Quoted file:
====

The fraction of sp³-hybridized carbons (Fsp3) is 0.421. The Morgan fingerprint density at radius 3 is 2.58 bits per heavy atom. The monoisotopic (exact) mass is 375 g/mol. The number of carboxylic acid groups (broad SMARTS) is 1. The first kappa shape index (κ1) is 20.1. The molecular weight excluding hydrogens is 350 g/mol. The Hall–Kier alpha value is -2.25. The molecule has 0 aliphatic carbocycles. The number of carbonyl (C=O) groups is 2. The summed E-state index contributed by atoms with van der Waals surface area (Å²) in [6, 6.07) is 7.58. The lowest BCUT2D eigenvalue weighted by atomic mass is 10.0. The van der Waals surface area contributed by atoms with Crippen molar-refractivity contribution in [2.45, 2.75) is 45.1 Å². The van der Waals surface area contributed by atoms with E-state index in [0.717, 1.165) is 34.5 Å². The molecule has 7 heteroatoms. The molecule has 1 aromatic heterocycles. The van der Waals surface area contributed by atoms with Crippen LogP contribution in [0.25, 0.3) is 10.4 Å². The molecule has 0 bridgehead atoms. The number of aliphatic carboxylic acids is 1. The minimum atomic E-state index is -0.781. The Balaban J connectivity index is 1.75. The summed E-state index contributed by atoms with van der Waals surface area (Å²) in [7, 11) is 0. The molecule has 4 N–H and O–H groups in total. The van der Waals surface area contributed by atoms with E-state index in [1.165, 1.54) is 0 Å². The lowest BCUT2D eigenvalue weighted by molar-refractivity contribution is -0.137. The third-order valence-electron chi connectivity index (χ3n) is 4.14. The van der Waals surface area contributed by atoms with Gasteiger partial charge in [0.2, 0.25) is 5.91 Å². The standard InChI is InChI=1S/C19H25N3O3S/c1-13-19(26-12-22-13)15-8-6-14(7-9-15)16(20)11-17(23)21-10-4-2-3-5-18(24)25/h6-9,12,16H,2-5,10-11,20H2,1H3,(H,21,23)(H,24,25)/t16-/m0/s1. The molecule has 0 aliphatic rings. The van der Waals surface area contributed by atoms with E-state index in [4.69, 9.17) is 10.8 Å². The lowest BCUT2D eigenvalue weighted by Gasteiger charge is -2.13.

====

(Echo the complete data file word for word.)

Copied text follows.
The fraction of sp³-hybridized carbons (Fsp3) is 0.421. The Morgan fingerprint density at radius 3 is 2.58 bits per heavy atom. The monoisotopic (exact) mass is 375 g/mol. The number of carboxylic acid groups (broad SMARTS) is 1. The first kappa shape index (κ1) is 20.1. The molecular weight excluding hydrogens is 350 g/mol. The Hall–Kier alpha value is -2.25. The molecule has 0 aliphatic carbocycles. The number of carbonyl (C=O) groups is 2. The summed E-state index contributed by atoms with van der Waals surface area (Å²) in [6, 6.07) is 7.58. The lowest BCUT2D eigenvalue weighted by atomic mass is 10.0. The van der Waals surface area contributed by atoms with Crippen molar-refractivity contribution in [2.45, 2.75) is 45.1 Å². The van der Waals surface area contributed by atoms with E-state index in [0.717, 1.165) is 34.5 Å². The molecule has 7 heteroatoms. The molecule has 1 aromatic heterocycles. The van der Waals surface area contributed by atoms with Crippen LogP contribution in [0.25, 0.3) is 10.4 Å². The molecule has 0 bridgehead atoms. The number of aliphatic carboxylic acids is 1. The minimum atomic E-state index is -0.781. The Balaban J connectivity index is 1.75. The summed E-state index contributed by atoms with van der Waals surface area (Å²) in [7, 11) is 0. The molecule has 4 N–H and O–H groups in total. The van der Waals surface area contributed by atoms with E-state index in [1.165, 1.54) is 0 Å². The lowest BCUT2D eigenvalue weighted by molar-refractivity contribution is -0.137. The third-order valence-electron chi connectivity index (χ3n) is 4.14. The van der Waals surface area contributed by atoms with Gasteiger partial charge in [0.2, 0.25) is 5.91 Å². The standard InChI is InChI=1S/C19H25N3O3S/c1-13-19(26-12-22-13)15-8-6-14(7-9-15)16(20)11-17(23)21-10-4-2-3-5-18(24)25/h6-9,12,16H,2-5,10-11,20H2,1H3,(H,21,23)(H,24,25)/t16-/m0/s1. The molecule has 0 aliphatic rings. The van der Waals surface area contributed by atoms with E-state index in [4.69, 9.17) is 10.8 Å². The lowest BCUT2D eigenvalue weighted by Gasteiger charge is -2.13.